The New 52 Gordon family tree is quite different (and more simplified) than the previous incarnation.  Kistler asks, "What happened to Sarah Essen? Did she never reunite with Jim in the new reality? Did they reunite but never marry? And if Babs/Batgirl is the biological daughter of Jim Gordon and Barbara Gordon, then that brings us back to wondering about the timeline and continuity of Batman: Year One and who that baby is that is being born, and is said to be Jim's first child."  My response to these remarks is, again, Miller's Batman: Year One is now non-canon!  Sarah Essen never existed, there was no baby born in Year One.  Babs' mom left on her own accord.  Babs' biological parents are Barbara and James Gordon.


The mythology behind the Amazons has changed drastically, causing many questions and much controversy alike.  Kistler answers this query with, "There may be a good explanation planned, but we haven't heard it yet."  I concur.


This one is about how in Flash, Barry is shocked upon meeting Gorilla Grodd and the talking gorillas of Gorilla City, yet in the "five years ago" origin story for the Justice League, he mentions having already fought with a talking gorilla.  In my humble opinion, this is probably a miscommunication or continuity snafu that someone in editorial missed.  There is so much going on, a single line of dialogue that is incorrect is bound to slip through the cracks, right?  Or "there may be a good explanation planned, but we haven't heard it yet."


This is less of a continuity question and more of a "I wonder where this story is heading" question.  But Kistler does add an addendum of additional queries at the end, which include: "If the Phantom Stranger and Pandora are aware that this reality has been altered, does that open the door for the old universes to come back? Why reboot all of history if you're going to mention that this isn't how things used to be? Are we leading to a new Crisis?"  I hope we aren't heading to another Crisis.  The New 52 is about new, fresh concepts, and not rehashing the old.  The Trinity's mention of old timelines and alternate universes hopefully will lead toward something unique and thrilling, and possibly the crossover of worlds, but another Crisis we surely don't need.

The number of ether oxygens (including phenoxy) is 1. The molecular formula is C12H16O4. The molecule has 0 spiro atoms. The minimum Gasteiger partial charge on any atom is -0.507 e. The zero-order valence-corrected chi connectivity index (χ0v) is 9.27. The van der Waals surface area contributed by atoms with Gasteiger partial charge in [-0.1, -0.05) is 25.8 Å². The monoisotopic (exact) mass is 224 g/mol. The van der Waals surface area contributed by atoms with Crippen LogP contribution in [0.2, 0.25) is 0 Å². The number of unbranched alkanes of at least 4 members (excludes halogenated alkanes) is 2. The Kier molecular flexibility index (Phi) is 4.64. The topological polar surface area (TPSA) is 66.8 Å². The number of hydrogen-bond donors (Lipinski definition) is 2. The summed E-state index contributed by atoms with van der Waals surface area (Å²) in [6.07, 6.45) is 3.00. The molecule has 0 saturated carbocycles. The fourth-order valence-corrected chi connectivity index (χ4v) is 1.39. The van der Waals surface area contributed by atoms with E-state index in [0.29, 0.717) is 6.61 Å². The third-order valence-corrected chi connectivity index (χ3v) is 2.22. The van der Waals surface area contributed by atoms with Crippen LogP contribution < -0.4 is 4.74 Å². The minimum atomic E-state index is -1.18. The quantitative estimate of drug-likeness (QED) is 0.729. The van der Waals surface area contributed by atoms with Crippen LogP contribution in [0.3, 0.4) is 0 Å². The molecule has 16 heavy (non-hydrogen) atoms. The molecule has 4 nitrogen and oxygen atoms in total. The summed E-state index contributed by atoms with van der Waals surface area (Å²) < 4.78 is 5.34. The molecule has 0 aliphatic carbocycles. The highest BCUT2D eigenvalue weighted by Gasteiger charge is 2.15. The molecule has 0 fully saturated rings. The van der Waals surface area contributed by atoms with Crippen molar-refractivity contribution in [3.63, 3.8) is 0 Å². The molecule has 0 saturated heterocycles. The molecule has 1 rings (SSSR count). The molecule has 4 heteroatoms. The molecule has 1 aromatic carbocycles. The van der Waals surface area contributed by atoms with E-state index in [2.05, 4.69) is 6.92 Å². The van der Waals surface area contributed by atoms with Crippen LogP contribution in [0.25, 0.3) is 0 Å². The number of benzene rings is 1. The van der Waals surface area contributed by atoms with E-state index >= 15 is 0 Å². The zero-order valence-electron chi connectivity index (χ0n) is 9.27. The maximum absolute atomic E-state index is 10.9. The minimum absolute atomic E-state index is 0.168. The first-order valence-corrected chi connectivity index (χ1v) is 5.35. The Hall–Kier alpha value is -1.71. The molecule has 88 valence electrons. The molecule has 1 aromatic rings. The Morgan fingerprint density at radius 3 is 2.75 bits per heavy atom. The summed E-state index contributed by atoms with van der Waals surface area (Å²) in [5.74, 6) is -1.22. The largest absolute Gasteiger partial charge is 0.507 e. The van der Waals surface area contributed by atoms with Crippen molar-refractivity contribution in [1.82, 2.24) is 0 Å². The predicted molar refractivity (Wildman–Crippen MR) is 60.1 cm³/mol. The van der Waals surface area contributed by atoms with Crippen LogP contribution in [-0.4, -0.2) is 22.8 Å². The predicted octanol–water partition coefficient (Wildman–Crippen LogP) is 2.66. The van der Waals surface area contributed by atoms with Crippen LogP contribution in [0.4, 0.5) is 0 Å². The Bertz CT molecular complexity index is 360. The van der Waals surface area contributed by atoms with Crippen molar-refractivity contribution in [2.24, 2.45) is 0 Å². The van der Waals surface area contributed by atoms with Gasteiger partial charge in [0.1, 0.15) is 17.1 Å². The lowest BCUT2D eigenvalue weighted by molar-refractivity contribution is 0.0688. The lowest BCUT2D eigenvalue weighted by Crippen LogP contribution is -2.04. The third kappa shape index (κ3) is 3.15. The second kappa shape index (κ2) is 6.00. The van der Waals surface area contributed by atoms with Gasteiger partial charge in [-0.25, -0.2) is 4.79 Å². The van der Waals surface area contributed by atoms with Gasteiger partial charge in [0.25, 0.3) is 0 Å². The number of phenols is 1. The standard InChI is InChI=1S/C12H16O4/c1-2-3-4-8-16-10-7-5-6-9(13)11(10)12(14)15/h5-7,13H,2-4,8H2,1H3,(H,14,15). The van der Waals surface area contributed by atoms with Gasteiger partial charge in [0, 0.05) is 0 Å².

Kistler talks about how Blackest Night, Batman's Omega time displacement, the destruction of Coast City, and other things have been mentioned as definitively happening in the New 52, but is confused as to how these things can be since they contradict so much of the New 52 mythos.  Not to sound like a broken record, but what we need to remember is that just because a major Modern Age event is referenced in the New 52, it doesn't mean that that event occurred exactly as it did originally.  For all we know, Batman was never involved in Blackest Night.  Obviously, none of the JSA members were involved since they now live on another Earth and have completely revamped backgrounds.  Likewise, the destruction of Coast City no longer happened in conjunction with the Death and Return of Superman story anymore.  I can't stress this enough:  The old tales from before Flashpoint are now non-canon reference materials.  Everything has changed.


Again, this one is more of a "what is in store?" question rather than a continuity based question.  Snyder is at the helm, as Kistler excitedly mentions, so anything could happen.  I'm also excited to see how this plays out.  It's pretty cool (and a strong move) to hold off on using arguably your biggest supervillain draw for over a full real-life calender year.  It's a great way to significantly increase the impact of Joker's return and also demonstrates the New 52 as a omniverse where things have been planned well in advance by its architects.